Chance resides in the Machinery—this much we know. Chance does not, however, appear in any of the Diagrams. It may dwell in one of the secret recesses of the Machinery. It may be elsewhere, perhaps inside the Zone of Perversity (2), although no one has discovered it there when the Generators are opened for periodic inspection.


The Generator of Causality {9} performs, for us, a function analogous to gravity. It "stitches our actions with a red thread." (The allusion is classical.) Without it, we could not hope to hold our lives together. There is also a "gay yellow thread," produced by the Generator of False Causality. Both Generators are essential for harmony. Together, they produce the requisite entanglement at the molecular level (the threads). Chance is thought by many to reside in the Generator of False Causality, although it has never been found (11).

The Generator of Causality provides a semblance of purposeful existence.

Our existence has no purpose that we have so far been able to discover.

We live in spite of a lack of purpose.

Living in spite of a lack of purpose may very well prove to be the purpose of our existence.


Chance is felt to be "pleasant."

As in a chance rain storm.

Or meeting with a beautiful young woman. Or a handsome young man. Chance has no gender—scientifically speaking—despite the phrase "lady luck."

The best minds believe chance is inevitable and desirable.


Love is also possible in the precincts of the Machinery {7 & 10}.


Does the Machinery have a soul?

Yes and no.


There are times when the Machinery stills. When its various modalities and musics [sic] cease. When the ordinary noises of operation are not heard. It is then one hears a solemn tapping as if against an Ouija board or, better, the tapping of a telegraph key.

I say "one" because I have never heard this mysterious tapping.

I say "mysterious" because those who have heard it assert it to be distinguishable, in its dots and dashes, as code, but the message is indecipherable.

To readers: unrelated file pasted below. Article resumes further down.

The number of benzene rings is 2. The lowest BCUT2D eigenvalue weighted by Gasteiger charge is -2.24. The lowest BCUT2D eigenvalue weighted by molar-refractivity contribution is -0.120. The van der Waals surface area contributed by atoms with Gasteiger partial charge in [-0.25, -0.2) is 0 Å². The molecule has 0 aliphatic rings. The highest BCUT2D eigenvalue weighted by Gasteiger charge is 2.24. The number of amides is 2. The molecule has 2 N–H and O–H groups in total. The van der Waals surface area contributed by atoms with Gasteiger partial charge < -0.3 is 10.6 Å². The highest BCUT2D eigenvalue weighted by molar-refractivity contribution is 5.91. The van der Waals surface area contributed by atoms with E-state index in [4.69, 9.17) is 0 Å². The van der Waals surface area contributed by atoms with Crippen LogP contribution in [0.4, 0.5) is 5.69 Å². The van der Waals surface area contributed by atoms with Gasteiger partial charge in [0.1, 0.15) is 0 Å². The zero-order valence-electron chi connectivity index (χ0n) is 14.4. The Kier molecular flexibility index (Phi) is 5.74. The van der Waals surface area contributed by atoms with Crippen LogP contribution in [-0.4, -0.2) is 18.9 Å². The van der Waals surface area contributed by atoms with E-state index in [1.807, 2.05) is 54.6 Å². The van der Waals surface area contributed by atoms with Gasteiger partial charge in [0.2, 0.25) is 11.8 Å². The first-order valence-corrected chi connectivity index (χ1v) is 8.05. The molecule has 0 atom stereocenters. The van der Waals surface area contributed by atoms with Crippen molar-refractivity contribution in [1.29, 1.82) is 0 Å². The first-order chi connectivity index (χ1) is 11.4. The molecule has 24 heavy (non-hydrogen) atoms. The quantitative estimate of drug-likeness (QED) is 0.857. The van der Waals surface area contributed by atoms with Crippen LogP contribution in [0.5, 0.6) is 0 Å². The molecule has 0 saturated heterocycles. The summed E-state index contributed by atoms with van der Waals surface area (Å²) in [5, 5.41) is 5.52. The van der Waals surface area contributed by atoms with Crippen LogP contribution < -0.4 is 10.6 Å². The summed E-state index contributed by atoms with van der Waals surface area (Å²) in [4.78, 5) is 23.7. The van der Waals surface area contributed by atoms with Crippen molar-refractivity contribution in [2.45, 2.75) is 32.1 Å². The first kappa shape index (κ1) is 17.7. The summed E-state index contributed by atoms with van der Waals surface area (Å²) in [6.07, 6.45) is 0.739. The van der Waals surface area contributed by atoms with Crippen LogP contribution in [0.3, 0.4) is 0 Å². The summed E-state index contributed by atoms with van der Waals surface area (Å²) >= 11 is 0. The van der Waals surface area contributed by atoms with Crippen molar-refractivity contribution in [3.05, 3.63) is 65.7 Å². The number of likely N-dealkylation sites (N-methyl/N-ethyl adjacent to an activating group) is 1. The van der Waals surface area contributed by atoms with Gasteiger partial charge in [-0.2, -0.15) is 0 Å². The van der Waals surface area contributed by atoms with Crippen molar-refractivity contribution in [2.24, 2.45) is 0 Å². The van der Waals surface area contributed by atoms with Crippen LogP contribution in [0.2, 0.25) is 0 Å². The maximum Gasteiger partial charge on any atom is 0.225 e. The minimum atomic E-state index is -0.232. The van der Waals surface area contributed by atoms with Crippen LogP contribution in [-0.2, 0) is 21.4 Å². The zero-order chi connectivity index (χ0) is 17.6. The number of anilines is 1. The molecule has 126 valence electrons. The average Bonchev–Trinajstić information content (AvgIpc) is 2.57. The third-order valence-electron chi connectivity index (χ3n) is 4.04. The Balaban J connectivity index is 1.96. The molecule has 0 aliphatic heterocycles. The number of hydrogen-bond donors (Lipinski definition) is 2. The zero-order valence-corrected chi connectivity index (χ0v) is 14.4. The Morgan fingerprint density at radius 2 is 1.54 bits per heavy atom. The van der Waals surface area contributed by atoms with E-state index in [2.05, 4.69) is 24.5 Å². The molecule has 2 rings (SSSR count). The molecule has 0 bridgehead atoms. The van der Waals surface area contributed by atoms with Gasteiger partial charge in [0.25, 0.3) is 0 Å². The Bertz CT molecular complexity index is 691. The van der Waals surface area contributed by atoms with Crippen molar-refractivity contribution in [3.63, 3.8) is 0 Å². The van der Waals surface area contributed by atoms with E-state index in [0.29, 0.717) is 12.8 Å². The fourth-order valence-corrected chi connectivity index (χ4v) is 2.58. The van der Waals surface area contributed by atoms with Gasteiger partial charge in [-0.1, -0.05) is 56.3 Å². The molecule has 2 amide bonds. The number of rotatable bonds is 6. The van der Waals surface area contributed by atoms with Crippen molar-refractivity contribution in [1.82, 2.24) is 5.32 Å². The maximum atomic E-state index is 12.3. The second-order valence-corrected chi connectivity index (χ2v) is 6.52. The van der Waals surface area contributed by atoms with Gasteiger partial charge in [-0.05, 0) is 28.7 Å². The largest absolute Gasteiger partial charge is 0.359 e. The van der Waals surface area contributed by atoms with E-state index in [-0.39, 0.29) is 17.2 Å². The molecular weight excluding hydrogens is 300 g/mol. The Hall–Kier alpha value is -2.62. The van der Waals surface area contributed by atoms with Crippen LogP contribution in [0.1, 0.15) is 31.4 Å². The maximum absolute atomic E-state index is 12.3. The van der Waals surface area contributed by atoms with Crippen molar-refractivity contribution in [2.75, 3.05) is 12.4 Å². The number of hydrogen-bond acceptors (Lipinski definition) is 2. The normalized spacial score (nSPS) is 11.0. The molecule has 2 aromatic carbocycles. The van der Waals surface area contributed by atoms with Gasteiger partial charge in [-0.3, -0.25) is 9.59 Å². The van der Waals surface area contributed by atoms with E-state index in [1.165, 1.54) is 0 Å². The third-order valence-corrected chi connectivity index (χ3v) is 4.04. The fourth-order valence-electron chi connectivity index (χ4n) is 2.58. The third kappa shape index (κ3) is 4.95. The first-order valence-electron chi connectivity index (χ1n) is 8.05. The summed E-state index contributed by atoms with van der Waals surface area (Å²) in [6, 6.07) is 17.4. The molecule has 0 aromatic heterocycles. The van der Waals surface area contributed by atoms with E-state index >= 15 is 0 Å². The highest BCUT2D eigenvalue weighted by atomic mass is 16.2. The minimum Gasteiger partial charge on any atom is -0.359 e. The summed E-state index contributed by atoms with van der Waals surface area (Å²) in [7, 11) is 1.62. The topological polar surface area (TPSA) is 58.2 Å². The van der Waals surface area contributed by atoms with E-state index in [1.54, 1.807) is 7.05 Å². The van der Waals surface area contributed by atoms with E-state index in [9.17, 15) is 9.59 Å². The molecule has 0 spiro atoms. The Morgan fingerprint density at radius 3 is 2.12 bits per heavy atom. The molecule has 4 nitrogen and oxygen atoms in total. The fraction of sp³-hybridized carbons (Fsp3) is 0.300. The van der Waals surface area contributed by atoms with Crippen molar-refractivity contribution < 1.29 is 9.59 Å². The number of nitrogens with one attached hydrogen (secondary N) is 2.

I do not believe in this tapping. I do not believe that the Machinery is "trying to tell us something."

At the heart is mystery. Let what is hidden remain so.


The Diagram {6} illustrates what may well be the essential, or central, paradox of the design.


Space is infinite.

Every point in space {A., B., C., D., etc.} is intersected by an infinite number of straight lines radiating outward to infinity.

Every point of a straight line is equidistant from the two opposite ends of the line on which it is situated, which are at an infinite remove from the point.

All straight lines lie in space; therefore, all points lie in space.

Every point in space is equidistant from the farthest reaches of space, which is infinite.

Every point in space {A., B., C., D., etc.} is, therefore, located at the exact center of space.

There can be one and only one center.

All points in space lie at the exact center of space.

Which is patently absurd.

Space, therefore, is not infinite. Q.E.D.

(N.B. Every point in space is also intersected by an infinite number of curved lines radiating outward to infinity. Curved lines eventually "double back" on themselves, additional proof of the finite character of space. The curve is prized by us as the most elegant and virtuous of shapes [37 and 39]. Power is thought to reside in the curve.)


Space—that is, the Universe—is, in its entirety, taken up or occupied by the Machinery and its precincts (the Lawn, the Forest, the Sea, the Rest House, the Hall of Machines & Science, etc.). There is nothing to hand, or that can be brought to hand, that is not in the Universe.

Unless it be the Invisible.


Predictability was soon disabled by the Machinery.


Beauty is possible and, indeed, a common occurrence.

The dark shapes of the pine trees stiff against the darker night.

The particles of light shed by the stars. The moon.

The rings of red leaves fallen around the Japanese maple tree.

The curve of flight traced by a bird.


The Ghost in the Machine is inferred by the mysterious cigarette ash we find in the screens. And the cigarette smoke, which is blue and acrid. (Turkish or perhaps French.)


The Invisible is deduced from the visible.

By signs.

We deduce the gardener from the glove caught in the hedge.

The woman from the camisole dropped carelessly on the bed.

The bird from its song (3).

The Sea animal from the empty shell tumbling in the Sea-wrack.

These are signs of a world hidden from view, but not Invisible.

What are signs of the Invisible?

The pressure of a hand on your arm when there is no one in the room but you.

The sudden light that flickers in the leaves.

The glass vase that falls of itself to the floor and breaks.

The glass vase that falls, but stops in midair. This phenomenon has been recorded, although I have never witnessed it.

The cloud veined with gold. There are skies, both the night sky and that of the day. They are not to be confused with the inside of the Dome painted blue and decorated with stars and alchemical symbols.

The sudden odor of roses where there are no roses.

The voice in the wind's bright folds.